In Spain, the two hundred years that elapsed between the beginning of the early modern period and the final years of the Habsburg Empire saw a profusion of works written by women. Whether secular or religious, noble or middle class, early modern Spanish women actively composed creative works such as poetry, prose narratives, and plays. The Routledge Research Companion to Early Modern Spanish Women Writers covers the broad array of different kinds of writings – literary as well as extra-literary – that these women wrote, taking into consideration their subject positions and the cultural and historical contexts that influenced and were influenced by them. Beyond merely recognizing the individual women authors who had influence in literary, religious, and intellectual circles, this Research Companion investigates their participation in these circles through their writings, as well as the ways in which their texts informed Spain’s cultural production during the early modern period. In order to contextualize women’s writings across the historical and cultural spectrum of early modern Spain, the Research Companion is divided into six sections of general thematic interest: Women’s Worlds; Conventual Spaces; Secular Literature; Women in the Public Sphere; Private Circles; Women Travelers. Each section is subdivided into chapters that focus on specific issues or topics.
Table of Contents
Introduction, Nieves Baranda Leturio and Anne J. Cruz
SECTION I: WOMEN’S WORLDS
- Aristocracy and the Urban Elite, Grace E. Coolidge
- Women’s Education in Early Modern Spain, Anne J. Cruz
- The Foundations of the Querella de las mujeres, Emily C. Francomano
- Autobiographies, Isabelle Poutrin
- Chronicles, Biographies, Hagiographies, Mercedes Marcos Sánchez
- Conventual Correspondence, María Leticia Sánchez Hernández and Nieves Baranda Leturio
- Convent Theater María Carmen Alarcón Román
- Body, Spirit, and Verse: Reading Early Modern Women’s Religious Poetry, Stacey L. Schlau
- The Poetic Voice, María Dolores Martos Pérez
- Literary Academies and Poetic Tournaments, Inmaculada Osuna Rodríguez
- Novels and Narratives, Shifra Armon
- Women Playwrights, Amy R. Williamsen
- Public Poetry, María Carmen Marín Pina
- Spain’s Women Humanists, Emilie L. Bergmann
- Women and Power, Nieves Romero-Díaz
- Didactic Treatises, Rosilie Hernández
- The Familial Lyric, Gwyn Fox
- Private Correspondence, Vanessa de Cruz Medina
- Foundation Narratives, Darcy Donahue
- Transatlantic Religious, Sarah E. Owens
- Secular Women Writers in the New World (1543-1700), Rocío Quispe-Agnoli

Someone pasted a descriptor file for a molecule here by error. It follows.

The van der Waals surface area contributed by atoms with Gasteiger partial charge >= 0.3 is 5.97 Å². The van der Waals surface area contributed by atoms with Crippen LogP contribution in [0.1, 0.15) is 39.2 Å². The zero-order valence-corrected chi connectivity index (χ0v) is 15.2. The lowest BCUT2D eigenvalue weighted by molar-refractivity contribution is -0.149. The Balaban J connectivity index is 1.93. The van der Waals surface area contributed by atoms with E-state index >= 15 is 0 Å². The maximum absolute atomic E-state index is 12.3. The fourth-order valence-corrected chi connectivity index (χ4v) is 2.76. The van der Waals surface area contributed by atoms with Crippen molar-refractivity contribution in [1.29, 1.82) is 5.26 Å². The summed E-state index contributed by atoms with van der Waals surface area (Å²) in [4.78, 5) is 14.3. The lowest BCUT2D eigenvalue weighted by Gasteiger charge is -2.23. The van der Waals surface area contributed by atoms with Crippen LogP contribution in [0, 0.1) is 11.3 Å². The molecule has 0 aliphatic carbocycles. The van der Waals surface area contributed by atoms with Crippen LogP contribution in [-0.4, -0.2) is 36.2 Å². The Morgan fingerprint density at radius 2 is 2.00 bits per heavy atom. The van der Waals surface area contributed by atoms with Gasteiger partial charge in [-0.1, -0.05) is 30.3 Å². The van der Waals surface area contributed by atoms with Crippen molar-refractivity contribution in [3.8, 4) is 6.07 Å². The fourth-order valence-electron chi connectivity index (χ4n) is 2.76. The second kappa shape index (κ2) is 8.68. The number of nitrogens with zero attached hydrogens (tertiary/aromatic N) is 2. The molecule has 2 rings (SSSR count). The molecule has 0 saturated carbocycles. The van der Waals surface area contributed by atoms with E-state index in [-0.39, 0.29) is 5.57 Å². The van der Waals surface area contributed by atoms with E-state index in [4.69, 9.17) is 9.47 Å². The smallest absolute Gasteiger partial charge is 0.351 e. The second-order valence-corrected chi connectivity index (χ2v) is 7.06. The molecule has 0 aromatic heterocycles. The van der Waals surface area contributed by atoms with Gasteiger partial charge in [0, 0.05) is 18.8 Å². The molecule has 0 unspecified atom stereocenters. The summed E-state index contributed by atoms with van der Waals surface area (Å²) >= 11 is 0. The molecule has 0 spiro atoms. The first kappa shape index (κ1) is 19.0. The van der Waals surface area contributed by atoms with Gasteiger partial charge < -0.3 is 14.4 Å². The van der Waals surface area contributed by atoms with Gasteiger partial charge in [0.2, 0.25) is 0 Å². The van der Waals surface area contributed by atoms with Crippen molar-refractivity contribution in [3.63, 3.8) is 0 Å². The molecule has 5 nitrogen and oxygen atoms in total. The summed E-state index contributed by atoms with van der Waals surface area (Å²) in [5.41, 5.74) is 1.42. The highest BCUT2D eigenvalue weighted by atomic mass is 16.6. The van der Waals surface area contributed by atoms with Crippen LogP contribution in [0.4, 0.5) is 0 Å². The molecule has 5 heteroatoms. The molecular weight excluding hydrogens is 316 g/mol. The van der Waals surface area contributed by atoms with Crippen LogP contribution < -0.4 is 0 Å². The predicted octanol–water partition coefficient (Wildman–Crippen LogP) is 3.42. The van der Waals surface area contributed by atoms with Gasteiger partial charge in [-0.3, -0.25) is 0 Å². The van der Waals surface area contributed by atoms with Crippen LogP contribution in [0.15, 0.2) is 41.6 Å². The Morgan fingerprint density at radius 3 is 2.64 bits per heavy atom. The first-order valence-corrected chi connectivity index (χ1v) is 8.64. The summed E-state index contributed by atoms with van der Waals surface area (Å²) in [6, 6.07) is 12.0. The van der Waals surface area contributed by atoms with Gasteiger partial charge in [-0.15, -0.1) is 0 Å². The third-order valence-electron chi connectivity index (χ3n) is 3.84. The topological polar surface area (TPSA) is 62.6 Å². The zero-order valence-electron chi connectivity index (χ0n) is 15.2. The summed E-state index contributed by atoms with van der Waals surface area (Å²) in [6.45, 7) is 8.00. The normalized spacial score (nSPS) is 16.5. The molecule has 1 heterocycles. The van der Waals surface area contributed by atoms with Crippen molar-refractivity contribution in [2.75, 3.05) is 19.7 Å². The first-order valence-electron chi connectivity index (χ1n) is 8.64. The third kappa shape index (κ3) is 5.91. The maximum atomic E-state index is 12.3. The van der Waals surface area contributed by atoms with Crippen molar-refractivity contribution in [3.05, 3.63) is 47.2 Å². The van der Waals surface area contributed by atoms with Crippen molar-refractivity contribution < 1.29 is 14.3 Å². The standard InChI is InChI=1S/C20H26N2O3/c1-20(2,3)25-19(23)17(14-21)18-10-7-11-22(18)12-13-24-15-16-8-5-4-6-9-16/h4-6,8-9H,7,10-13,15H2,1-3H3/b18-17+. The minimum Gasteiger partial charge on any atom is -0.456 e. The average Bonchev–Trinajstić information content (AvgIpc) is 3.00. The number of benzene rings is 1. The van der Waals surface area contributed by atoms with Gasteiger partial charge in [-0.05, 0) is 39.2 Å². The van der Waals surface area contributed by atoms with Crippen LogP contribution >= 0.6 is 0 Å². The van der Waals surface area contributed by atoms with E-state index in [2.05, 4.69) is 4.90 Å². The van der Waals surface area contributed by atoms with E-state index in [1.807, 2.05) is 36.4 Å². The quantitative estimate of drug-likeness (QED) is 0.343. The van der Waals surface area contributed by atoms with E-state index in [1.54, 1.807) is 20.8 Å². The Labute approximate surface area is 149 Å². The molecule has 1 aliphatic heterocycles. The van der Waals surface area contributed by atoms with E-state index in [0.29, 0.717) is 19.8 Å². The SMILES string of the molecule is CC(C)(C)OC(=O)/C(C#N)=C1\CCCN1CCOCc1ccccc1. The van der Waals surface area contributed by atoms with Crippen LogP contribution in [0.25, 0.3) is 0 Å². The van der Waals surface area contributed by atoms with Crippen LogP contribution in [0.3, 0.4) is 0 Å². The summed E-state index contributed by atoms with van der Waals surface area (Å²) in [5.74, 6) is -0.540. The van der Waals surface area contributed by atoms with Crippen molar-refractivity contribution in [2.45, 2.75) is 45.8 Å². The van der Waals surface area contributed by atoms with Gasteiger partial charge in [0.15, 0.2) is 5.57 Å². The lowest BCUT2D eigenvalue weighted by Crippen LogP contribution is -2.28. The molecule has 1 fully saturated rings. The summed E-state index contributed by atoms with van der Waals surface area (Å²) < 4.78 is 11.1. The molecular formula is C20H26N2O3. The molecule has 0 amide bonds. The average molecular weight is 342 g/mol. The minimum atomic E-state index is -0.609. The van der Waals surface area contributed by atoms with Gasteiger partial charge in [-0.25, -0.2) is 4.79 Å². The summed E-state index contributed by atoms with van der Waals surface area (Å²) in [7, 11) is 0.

- Transnational Exchanges, Nieves Baranda Leturio
SECTION II: CONVENTUAL SPACES
SECTION III: SECULAR LITERATURE
SECTION IV: WOMEN IN THE PUBLIC SPHERE
SECTION V: PRIVATE CIRCLES
SECTION VI: WOMEN TRAVELERS
Nieves Baranda is Professor of Spanish Literature at the Universidad Nacional de Educación a Distancia (UNED), Spain.
Anne J. Cruz is Professor of Spanish and Cooper Fellow Emerita at the University of Miami, USA.
"It is a valuable "state of the art" book on Spanish women’s cultural history that advances answers to questions raised by previous work in the field while also defining a model for productive collaboration in the academy across national borders. It mostly certainly merits publication."
"This impressive and wide-ranging reference work will certainly be considered the go-to guide for students who require critical introductions to early modern Spanish women writers and for scholars seeking to build upon the avenues of research it announces."
"In their Routledge Research Companion to Early Modern Spanish Women Writers, Nieves Baranda and Anne Cruz have compiled a critical resource that is not only an important compendium of the growing number of early modern Spanish women writers, but also a guide to the breadth and depth of feminist scholarship on those creative women."
- Allyson M. Poska, Bulletin of the Comediantes
"Each article concludes helpfully with suggestions of important work that is still needed and an ample bibliography that documents existing sources to help current and future scholars in carrying out that work [...] it should be included in every college and university library."
- Margaret R. Greer, Duke University, Early Modern Women: An Interdisciplinary Journal